They returned to Paris-Brest-Paris in 2019, now a married couple, and logged another remarkable performance. Now, John and Ann spend every day of their retirement riding their local roads in Maine, USA on their Davinci Joint Venture tandem. A hundred kilometres or so is a typical daily ride, usually taken early in the morning, but they often go further, and regularly take part in randonneuring events across the country.

The crash

With every distraction and barrier behind them, the unstoppable duo were going from strength to strength. But then, in 2021, a catastrophic crash threatened to put an end to everything.

“Two years ago we had a horrible accident,” John explained. “Our front fork collapsed and we were riding pretty hard. I landed on my head. We both landed on our heads. We cracked our helmets; Ann broke her hand, and I broke my neck and my back. So at the time, I wasn't sure if I was gonna be paralyzed, if I was gonna be able to ride a bike again.”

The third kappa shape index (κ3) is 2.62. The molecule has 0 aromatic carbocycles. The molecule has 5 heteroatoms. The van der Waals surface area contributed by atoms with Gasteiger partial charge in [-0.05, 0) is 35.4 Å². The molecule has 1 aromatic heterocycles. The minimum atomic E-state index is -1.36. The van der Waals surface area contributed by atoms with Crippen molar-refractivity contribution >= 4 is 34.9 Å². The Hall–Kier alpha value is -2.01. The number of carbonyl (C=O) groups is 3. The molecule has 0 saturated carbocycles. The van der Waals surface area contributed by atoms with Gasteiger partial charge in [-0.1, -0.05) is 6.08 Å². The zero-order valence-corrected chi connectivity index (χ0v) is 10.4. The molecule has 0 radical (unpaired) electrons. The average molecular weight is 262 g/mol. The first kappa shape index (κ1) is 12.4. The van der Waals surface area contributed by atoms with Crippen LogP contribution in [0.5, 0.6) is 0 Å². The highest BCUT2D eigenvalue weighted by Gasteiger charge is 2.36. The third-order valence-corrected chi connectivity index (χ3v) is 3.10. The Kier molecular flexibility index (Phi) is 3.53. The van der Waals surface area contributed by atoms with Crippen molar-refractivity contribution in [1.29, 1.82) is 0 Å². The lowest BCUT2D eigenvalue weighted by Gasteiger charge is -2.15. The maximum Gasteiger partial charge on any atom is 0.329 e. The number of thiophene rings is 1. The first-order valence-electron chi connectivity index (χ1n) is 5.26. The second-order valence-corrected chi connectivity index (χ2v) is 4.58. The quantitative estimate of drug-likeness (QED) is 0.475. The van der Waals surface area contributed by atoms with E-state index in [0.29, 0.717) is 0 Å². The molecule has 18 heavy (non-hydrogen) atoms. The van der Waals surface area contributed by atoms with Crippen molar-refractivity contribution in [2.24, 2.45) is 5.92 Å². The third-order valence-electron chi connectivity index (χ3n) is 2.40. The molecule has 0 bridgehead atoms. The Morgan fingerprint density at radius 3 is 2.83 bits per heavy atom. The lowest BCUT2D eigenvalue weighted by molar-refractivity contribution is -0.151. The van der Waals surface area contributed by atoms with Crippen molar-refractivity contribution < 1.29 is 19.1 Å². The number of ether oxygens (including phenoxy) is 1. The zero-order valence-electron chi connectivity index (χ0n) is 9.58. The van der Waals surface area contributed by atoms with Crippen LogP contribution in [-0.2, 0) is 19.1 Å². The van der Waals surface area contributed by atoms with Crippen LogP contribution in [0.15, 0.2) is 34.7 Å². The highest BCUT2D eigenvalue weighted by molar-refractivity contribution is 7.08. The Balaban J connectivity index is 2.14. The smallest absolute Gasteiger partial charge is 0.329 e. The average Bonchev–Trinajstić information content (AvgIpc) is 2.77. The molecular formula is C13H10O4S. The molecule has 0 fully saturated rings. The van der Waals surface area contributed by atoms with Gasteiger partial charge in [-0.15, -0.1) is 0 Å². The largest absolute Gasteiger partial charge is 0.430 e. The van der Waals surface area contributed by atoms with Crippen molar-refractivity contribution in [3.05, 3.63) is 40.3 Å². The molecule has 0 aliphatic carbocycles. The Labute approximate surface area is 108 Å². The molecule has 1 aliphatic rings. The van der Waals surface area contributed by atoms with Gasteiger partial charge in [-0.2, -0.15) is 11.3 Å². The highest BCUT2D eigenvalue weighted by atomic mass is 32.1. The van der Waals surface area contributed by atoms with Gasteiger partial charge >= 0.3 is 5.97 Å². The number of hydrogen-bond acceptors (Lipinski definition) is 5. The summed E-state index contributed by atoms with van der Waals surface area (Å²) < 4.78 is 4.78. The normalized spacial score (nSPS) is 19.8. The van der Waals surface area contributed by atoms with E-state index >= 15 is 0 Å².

Just like that, John exchanged the leafy countryside of New England for the cold, white walls of a hospital. Thankfully, his nervous system was intact, and following surgery, he began the long road to recovery. For nine months, John was unable to ride. Even now, two years later, his neck mobility is limited. In spite of everything, though, the tandem team wanted to get back on their bike, and get riding. They tested all kinds of bikes to find something comfortable for John. In the end, they found a normal, upright tandem was best.

The next obstacle was overcoming the trauma from the accident.

“We were both terrified of getting an upright bike, because we're looking at people riding bikes, like, ‘that's dangerous, that fork's gonna fail on you.’ We just had that in our head, and it took us about a year to feel comfortable again to ride a regular bike,” John says.

Nonetheless, and true to form, the pair got riding again. Month by month, they built up their mileage, and soon they began to tackle the qualifying events for Paris-Brest-Paris – to get a place on the start line in Rambouillet, each rider must have completed a 200km, 300km, 400km and 600km brevet.